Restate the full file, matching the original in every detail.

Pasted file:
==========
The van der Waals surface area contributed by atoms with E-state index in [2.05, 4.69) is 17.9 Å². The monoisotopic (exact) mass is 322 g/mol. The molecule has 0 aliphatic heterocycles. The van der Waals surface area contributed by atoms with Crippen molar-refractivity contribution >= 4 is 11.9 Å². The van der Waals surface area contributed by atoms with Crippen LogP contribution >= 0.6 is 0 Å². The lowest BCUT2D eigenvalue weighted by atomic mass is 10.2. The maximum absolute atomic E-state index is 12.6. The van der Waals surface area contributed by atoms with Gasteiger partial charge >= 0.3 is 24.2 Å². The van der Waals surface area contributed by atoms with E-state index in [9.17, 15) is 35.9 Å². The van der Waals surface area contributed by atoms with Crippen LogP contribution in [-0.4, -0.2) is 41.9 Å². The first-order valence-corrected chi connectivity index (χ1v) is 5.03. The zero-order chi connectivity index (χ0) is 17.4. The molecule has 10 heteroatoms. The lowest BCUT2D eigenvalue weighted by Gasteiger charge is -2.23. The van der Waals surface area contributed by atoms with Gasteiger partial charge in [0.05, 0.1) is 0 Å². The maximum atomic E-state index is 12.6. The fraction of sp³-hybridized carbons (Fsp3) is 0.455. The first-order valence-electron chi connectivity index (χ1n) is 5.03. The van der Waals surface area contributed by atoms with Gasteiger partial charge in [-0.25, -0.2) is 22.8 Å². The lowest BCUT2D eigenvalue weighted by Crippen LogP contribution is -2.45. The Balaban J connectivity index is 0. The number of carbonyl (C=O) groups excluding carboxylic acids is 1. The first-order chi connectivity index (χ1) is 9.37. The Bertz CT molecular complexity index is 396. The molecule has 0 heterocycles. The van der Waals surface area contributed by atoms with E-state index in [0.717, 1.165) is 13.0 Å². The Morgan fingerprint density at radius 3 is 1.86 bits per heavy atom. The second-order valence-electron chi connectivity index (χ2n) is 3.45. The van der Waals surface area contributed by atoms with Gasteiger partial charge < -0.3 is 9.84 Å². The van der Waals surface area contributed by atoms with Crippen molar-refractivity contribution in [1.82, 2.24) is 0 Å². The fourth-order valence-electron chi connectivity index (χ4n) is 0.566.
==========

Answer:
The van der Waals surface area contributed by atoms with E-state index in [2.05, 4.69) is 17.9 Å². The monoisotopic (exact) mass is 322 g/mol. The molecule has 0 aliphatic heterocycles. The van der Waals surface area contributed by atoms with Crippen molar-refractivity contribution >= 4 is 11.9 Å². The van der Waals surface area contributed by atoms with Crippen LogP contribution >= 0.6 is 0 Å². The lowest BCUT2D eigenvalue weighted by atomic mass is 10.2. The maximum absolute atomic E-state index is 12.6. The van der Waals surface area contributed by atoms with Gasteiger partial charge >= 0.3 is 24.2 Å². The van der Waals surface area contributed by atoms with E-state index in [9.17, 15) is 35.9 Å². The van der Waals surface area contributed by atoms with Crippen LogP contribution in [-0.4, -0.2) is 41.9 Å². The first-order valence-corrected chi connectivity index (χ1v) is 5.03. The zero-order chi connectivity index (χ0) is 17.4. The molecule has 10 heteroatoms. The lowest BCUT2D eigenvalue weighted by Gasteiger charge is -2.23. The van der Waals surface area contributed by atoms with Gasteiger partial charge in [0.05, 0.1) is 0 Å². The maximum atomic E-state index is 12.6. The fraction of sp³-hybridized carbons (Fsp3) is 0.455. The first-order valence-electron chi connectivity index (χ1n) is 5.03. The van der Waals surface area contributed by atoms with Gasteiger partial charge in [-0.25, -0.2) is 22.8 Å². The lowest BCUT2D eigenvalue weighted by Crippen LogP contribution is -2.45. The Balaban J connectivity index is 0. The number of carbonyl (C=O) groups excluding carboxylic acids is 1. The first-order chi connectivity index (χ1) is 9.37. The Bertz CT molecular complexity index is 396. The molecule has 0 heterocycles. The van der Waals surface area contributed by atoms with E-state index in [0.717, 1.165) is 13.0 Å². The Morgan fingerprint density at radius 3 is 1.86 bits per heavy atom. The second-order valence-electron chi connectivity index (χ2n) is 3.45. The van der Waals surface area contributed by atoms with Gasteiger partial charge < -0.3 is 9.84 Å². The van der Waals surface area contributed by atoms with Crippen molar-refractivity contribution in [1.82, 2.24) is 0 Å². The fourth-order valence-electron chi connectivity index (χ4n) is 0.566.